American Beauty, by fine art photographer (and Anna Wintour's former assistant) Claiborne Swanson Frank, features casual-yet-studied portraits of some of our country's prettiest natives, such as Aerin Lauder, Minnie Mortimer, Elettra Wiedemann, Amanda Brooks, Cristina Cuomo, Joan Smalls, Marissa Mayer and Amanda Hearst, as well as Lauren Santo Domingo, Meredith Melling Burke and many of the author's other former Vogue colleagues. The majority of Swanson Frank's subjects are shot outdoors in natural settings that complement their natural beauty (though oddly, none are shown smiling). Which may be why my favorite image is that of interior designer Nena Woolworth, photographed leaning against the railing of a child's playhouse, a cigarette dangling from her mischievously smirking lips, looking like she's having the time of her life and doesn't care what anyone thinks. Now that's a beautiful thing.
Finally, artist/hairdresser Bob Recine takes a decidedly more unnatural approach to things, as can be seen in his book, Alchemy of Beauty, which is filled with images of gorgeous women transformed into otherworldly creatures thanks to Recine's artful way with wigs, hairpins, sunglasses, flowers, safety pins, Play-Doh, duct tape, razor blades, cellophane and rubber duckies, all of which are used in new and inventive ways that will have you rethinking the very meaning of beauty.
I just spent a lovely afternoon hanging out with nail lacquer designers Ginger Johnson and Liz Pickett at the soon-to-open Nail Suite by Lisa Logan on Strivers' Row. Join me, won't you?
Calvin Klein unveiled their fall 2012 apparel, jeans, underwear and accessories line last week, along with the brand-new ck one color cosmetics launch. I covered the action for Rue La La.
Although he's coiffed the likes of A-listers such as Gwyneth Paltrow, Charlize Theron, Angelina Jolie, Kate Hudson and Tilda Swinton, Bob Recine is more of a sculptor than a traditional hair stylist—at least where his editorial work is concerned.
Take, for example, the shoot Recine did with Mario Sorrenti for Another Magazine c. 2003, in which the duo re-imagined the beautiful Jessica Miller as a frightening rainbow-bewigged clown that called to mind the late, great Leigh Bowery. Or the 1996 Numero images (also shot by Sorrenti) that utilized felt "makeup" and Play-Doh wigs to turn Vivien Solari into a not-quite-of-this-world living doll. Or the 2007 story that cast Natalia Vodianova as a modern day Lady Godiva-slash-Rapunzel.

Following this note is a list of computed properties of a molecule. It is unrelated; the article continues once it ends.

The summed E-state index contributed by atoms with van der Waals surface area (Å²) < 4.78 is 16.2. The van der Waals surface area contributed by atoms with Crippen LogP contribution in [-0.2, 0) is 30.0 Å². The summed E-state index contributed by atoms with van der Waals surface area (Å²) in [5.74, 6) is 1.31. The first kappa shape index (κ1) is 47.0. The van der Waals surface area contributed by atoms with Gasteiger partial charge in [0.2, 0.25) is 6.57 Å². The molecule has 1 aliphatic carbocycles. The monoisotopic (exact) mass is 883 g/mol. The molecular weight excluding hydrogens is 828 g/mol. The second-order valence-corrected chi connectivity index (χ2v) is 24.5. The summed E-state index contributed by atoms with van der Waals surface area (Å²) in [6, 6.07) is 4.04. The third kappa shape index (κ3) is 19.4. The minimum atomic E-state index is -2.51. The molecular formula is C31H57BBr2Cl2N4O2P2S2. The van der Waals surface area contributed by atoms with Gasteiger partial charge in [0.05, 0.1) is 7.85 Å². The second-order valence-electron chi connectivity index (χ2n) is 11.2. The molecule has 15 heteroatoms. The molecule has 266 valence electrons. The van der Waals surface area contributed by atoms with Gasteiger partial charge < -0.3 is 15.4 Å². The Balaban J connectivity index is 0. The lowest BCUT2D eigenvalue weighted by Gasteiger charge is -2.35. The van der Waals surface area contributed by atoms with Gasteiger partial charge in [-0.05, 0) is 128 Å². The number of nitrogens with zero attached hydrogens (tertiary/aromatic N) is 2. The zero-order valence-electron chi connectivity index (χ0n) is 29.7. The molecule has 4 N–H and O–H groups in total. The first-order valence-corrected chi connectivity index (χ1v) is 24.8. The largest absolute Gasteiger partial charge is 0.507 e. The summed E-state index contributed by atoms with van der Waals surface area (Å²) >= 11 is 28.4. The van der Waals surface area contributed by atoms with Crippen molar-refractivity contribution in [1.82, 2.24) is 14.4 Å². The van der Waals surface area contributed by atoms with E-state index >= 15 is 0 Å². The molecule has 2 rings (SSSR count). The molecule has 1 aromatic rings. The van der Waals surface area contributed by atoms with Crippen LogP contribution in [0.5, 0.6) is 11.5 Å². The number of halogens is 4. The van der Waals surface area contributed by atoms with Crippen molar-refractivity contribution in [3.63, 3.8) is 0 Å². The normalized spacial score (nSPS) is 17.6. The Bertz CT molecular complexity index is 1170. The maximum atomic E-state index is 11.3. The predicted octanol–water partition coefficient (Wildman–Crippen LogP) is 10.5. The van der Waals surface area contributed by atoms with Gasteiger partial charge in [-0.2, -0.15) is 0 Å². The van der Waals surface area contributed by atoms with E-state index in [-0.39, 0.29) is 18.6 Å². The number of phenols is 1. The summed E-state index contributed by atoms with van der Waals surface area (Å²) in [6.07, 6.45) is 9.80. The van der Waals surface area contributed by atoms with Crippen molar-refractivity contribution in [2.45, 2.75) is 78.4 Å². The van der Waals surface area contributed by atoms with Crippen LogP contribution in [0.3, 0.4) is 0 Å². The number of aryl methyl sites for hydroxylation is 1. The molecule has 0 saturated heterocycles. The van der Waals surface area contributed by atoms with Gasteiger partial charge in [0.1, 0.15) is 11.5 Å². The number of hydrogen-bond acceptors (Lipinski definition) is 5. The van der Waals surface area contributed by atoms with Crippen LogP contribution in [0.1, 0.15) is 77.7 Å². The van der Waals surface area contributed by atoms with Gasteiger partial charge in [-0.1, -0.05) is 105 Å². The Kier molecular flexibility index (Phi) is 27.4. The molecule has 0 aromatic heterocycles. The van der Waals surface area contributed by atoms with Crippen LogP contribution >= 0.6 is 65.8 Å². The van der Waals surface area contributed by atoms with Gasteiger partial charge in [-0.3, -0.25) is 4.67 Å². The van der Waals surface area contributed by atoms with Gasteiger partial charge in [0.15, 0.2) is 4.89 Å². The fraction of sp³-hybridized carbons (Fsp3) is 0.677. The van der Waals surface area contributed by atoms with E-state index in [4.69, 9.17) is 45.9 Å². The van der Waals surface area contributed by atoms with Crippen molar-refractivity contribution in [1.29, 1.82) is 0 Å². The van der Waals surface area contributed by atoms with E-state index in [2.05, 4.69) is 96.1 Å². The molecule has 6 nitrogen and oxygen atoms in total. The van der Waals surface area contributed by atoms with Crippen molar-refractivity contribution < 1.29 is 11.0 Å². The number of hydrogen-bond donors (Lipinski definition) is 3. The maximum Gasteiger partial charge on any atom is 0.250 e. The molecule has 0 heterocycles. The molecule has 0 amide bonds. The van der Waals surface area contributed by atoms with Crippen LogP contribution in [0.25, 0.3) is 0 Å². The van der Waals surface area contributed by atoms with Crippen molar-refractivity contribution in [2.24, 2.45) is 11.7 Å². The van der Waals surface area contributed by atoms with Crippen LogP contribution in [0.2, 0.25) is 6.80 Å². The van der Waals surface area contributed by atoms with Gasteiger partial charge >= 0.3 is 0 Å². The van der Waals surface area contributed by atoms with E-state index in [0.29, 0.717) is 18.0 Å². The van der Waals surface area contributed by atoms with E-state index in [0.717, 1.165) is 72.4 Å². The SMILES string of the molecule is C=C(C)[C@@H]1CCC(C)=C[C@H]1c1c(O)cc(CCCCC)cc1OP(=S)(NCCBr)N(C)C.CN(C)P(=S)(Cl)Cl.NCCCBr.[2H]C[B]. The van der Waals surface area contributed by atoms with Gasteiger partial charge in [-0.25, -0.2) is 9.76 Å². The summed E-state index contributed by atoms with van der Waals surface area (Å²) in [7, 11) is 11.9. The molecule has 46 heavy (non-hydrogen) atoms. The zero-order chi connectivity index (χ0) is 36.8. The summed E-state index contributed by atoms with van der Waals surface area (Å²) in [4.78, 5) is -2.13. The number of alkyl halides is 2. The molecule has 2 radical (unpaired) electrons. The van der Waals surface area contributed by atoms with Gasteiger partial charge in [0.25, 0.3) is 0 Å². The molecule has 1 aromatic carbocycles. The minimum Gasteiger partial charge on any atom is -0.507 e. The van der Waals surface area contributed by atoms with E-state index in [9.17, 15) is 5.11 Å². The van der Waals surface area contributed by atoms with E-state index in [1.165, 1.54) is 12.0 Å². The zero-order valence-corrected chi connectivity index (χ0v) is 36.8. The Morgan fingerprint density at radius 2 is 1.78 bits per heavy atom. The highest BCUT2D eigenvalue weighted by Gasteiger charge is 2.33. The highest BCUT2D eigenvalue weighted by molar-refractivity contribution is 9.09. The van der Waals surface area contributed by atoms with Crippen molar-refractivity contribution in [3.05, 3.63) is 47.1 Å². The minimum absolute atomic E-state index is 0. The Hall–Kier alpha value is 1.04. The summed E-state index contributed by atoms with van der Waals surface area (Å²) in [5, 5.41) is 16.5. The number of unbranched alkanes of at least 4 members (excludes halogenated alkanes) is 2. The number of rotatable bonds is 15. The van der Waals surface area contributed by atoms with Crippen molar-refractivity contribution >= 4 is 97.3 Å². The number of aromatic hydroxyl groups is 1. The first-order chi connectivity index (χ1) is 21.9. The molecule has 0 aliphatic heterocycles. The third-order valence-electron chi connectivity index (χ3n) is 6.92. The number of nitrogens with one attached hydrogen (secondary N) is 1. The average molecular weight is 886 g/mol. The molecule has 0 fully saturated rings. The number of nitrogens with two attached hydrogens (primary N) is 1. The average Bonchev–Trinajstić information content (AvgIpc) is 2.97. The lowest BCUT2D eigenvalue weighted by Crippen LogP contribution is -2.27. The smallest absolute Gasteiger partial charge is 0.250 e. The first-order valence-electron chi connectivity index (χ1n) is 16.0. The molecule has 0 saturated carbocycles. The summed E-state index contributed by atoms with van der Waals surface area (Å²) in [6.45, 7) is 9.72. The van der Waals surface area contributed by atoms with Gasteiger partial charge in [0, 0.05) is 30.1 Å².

These are just a few of the striking images to be found in Bob Recine: Alchemy of Beauty (Freedman|Damiani), the new book devoted to the work of this incredibly talented, inspirational and thought-provoking artist (for, as the many sketches, collages and paintings gathered here attest, Recine is much, much more than a run-of-the-mill hairstylist). No wonder he's Lady Gaga's go-to guy for OTT hairdos and headdresses.
While many of Recine's creations are decidedly beautiful—the floral headpiece worn by Eniko Mihalik in the April 2009 issue of W, for instance, or the delicate stack of topknots sported by Tanya Dziahileva in the Spring 2007 issue of V—the majority of images in this compendium are twisted and perverse in ways that force the viewer to confront their long-held notions of beauty, and of womanhood itself. And isn't that the purpose of all great art—to make you see things in a whole new light?
images courtesy Bob Recine Alchemy of Beauty
image courtesy Chanel
Here's a glimpse of the holiday piece I just did for the latest issue of Entrée magazine, featuring Olivia Chantecaille celebrating at home. How gorgeous is she?
photos by Miki Duisterhof, courtesy of Entrée